It all started so well. Anax ephippiger copulas on the beach pond at Aguadulce. No wind and temps in the 20s.
Yesterday it all went pear shaped and rain and wind dominate the scene. There is even water flooding down the rambla next to Laura's flat, which I have not seen before. First day we had dragonflies, second day we had orchids. Today has been about lunch. Off to Cazorla tomorrow hoping for better weather.
I have been working on the description of this exuvia ever since I found it in Wadi Wurayah way back in 2013. I have had a great deal of help from J-P Boudot, Christophe Brochard and Richard Seidenbusch, many thanks to them. At last the paper is published. If you want a copy just let me know.
You have to admit its a really pretty exuvia
I have updated the database with all this year's records and I am now sorting out the exuviae. As for the records it has been a difficult year. The main fieldwork has been the Balsa de Pinar in Teruel. This is a paper for next year so I won't bore with the details here.
The two milestones have been :
As for the Gompid look at SB6 sub-page newly added to the Exuviae Collection page.
So why has the year been so hard; the weather of course. May was disaster but it wasn't until October and then the November trip that things really improved. The problem, as always, has been wind. Fine bright warm weather is vital for studying dragonflies but when it's windy you might as well stay in bed.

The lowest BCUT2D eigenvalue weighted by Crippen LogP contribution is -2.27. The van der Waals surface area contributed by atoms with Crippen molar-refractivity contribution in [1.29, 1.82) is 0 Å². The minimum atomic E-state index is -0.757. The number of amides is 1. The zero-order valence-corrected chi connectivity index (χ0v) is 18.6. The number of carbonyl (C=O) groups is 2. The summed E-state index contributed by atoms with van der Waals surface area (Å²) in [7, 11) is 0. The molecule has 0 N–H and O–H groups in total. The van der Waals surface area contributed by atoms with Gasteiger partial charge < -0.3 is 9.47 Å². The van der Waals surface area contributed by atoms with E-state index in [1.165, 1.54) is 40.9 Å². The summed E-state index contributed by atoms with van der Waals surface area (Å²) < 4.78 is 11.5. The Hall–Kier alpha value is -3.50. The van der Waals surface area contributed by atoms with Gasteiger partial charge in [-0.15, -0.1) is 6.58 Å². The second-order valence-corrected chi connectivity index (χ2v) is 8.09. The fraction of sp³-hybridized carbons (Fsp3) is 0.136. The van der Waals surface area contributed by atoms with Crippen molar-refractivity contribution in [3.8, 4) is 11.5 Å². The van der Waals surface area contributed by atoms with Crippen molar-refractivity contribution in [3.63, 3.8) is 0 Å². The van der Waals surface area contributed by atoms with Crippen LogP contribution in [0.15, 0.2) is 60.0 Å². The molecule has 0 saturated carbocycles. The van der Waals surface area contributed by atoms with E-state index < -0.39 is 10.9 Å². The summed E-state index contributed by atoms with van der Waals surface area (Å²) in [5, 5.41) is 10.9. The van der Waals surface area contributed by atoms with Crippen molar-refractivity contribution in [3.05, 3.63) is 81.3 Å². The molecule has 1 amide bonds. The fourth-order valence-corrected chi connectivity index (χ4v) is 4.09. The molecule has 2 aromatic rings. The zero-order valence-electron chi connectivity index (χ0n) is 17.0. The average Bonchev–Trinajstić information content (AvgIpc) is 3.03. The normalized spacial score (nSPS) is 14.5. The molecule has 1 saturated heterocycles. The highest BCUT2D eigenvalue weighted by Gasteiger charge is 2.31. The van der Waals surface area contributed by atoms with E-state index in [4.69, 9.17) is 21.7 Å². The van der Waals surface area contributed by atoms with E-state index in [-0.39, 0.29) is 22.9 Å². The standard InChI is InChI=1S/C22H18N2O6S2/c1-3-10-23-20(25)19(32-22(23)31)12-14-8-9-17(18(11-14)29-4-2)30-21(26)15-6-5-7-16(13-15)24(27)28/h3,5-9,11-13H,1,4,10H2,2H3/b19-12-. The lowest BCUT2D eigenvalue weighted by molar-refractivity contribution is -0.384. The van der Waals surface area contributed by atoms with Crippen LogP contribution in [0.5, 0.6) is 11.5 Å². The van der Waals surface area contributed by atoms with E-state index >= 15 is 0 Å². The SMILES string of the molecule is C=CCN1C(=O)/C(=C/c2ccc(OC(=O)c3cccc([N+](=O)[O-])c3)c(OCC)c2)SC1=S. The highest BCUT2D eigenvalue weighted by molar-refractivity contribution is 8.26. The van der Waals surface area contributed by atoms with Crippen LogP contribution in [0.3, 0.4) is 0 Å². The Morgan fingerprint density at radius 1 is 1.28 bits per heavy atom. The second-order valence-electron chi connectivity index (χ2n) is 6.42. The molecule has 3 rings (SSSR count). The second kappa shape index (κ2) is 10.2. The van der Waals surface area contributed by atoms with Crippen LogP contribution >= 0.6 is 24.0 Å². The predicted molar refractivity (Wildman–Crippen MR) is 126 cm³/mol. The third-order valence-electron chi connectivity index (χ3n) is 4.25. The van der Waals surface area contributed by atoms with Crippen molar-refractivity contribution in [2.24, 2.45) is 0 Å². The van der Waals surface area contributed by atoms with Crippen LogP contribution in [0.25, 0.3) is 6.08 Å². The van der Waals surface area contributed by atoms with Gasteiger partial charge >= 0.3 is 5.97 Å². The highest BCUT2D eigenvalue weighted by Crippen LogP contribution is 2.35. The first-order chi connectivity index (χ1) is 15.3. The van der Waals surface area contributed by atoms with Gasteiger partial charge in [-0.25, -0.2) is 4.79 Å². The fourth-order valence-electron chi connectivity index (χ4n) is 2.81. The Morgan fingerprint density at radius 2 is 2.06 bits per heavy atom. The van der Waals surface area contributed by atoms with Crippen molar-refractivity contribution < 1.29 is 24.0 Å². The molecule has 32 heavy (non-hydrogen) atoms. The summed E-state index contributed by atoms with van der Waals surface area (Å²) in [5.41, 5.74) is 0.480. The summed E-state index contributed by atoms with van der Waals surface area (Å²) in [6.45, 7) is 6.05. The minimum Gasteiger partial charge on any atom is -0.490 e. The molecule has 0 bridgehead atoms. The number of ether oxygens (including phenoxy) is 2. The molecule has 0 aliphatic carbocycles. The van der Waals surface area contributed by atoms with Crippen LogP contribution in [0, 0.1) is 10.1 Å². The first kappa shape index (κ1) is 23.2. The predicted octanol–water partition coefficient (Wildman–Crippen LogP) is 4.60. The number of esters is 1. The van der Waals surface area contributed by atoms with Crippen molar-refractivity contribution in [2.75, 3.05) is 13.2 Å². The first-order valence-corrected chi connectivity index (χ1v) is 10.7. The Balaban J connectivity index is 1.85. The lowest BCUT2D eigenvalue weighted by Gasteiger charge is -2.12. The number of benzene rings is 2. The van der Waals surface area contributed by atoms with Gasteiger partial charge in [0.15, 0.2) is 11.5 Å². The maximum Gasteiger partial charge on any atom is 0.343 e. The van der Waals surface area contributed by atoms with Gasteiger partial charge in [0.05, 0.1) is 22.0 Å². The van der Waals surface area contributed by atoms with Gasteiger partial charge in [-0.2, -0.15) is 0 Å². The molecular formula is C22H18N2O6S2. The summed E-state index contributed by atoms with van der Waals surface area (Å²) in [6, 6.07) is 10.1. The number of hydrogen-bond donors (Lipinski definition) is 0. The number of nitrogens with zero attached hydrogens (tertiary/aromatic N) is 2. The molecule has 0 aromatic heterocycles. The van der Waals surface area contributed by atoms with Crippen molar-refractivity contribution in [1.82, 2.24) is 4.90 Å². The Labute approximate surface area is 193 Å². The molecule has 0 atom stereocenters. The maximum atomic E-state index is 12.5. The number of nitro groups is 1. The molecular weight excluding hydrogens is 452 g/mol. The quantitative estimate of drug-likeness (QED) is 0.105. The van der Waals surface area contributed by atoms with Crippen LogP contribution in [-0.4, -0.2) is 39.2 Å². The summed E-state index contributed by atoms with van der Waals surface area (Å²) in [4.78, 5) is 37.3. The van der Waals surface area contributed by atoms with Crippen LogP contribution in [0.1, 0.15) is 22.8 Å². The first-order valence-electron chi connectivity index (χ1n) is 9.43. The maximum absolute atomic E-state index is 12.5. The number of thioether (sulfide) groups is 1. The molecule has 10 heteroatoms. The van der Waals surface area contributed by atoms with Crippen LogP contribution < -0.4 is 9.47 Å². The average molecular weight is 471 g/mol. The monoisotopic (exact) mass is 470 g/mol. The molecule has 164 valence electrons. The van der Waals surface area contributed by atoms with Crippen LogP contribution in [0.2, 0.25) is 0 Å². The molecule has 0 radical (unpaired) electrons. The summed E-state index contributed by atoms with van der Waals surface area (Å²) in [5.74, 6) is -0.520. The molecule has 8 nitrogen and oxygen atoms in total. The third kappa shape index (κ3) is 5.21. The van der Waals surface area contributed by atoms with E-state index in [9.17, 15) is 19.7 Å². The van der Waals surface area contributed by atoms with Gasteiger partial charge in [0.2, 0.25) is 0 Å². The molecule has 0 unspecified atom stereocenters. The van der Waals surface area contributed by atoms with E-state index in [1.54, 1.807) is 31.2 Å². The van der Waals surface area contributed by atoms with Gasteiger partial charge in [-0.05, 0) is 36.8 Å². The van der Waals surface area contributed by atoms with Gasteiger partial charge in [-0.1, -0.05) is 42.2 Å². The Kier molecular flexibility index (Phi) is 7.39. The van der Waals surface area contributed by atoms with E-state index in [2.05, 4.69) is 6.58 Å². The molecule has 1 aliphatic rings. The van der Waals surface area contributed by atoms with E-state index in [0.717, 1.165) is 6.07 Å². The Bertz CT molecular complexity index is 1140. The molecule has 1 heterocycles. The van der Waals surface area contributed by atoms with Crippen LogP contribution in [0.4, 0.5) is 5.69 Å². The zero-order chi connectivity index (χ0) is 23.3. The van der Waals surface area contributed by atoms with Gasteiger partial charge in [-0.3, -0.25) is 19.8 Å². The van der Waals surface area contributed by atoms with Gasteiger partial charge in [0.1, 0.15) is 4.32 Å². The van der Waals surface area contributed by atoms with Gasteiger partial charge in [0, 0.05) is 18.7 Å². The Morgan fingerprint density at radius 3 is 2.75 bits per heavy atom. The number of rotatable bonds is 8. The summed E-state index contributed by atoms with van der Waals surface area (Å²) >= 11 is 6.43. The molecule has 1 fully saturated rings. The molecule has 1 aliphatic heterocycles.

I remember the last trip to Aguadulce. I visited the pond by the beach. For the first time this year the wind had dropped and the pond was alive with odes and most especially many pairs of Anax parthenope ovipositing. They are pictured here. The day before I had visited the pond. It was windy and there was nothing about. This day without wind it was alive.
To be honest not a lot. I have added another section to car hire in Spain (Dragonflies of Iberia). I have great plans for the winter but you will just have to watch this space.
For my sins way back in 2014 I got involved with surveying Coenagrion mercuriale in the Isle of Purbeck. Its having a bit of a hard time because many of the streams on which it used to occur and becoming overgrown and neglected mainly due to lack of grazing. The site that I became involved with was on MoD land and the problem here is that the Mires on which it used to breed are drying out; simply starved of water. I have been out with my bucket measuring flow rates and am hoping to meet with the site managers to see if we can't improve matters. One plus is that the drying conditions seem to suit Ischura pumilio (pictured) which is also becoming rare in the region. I'll keep you posted on progress.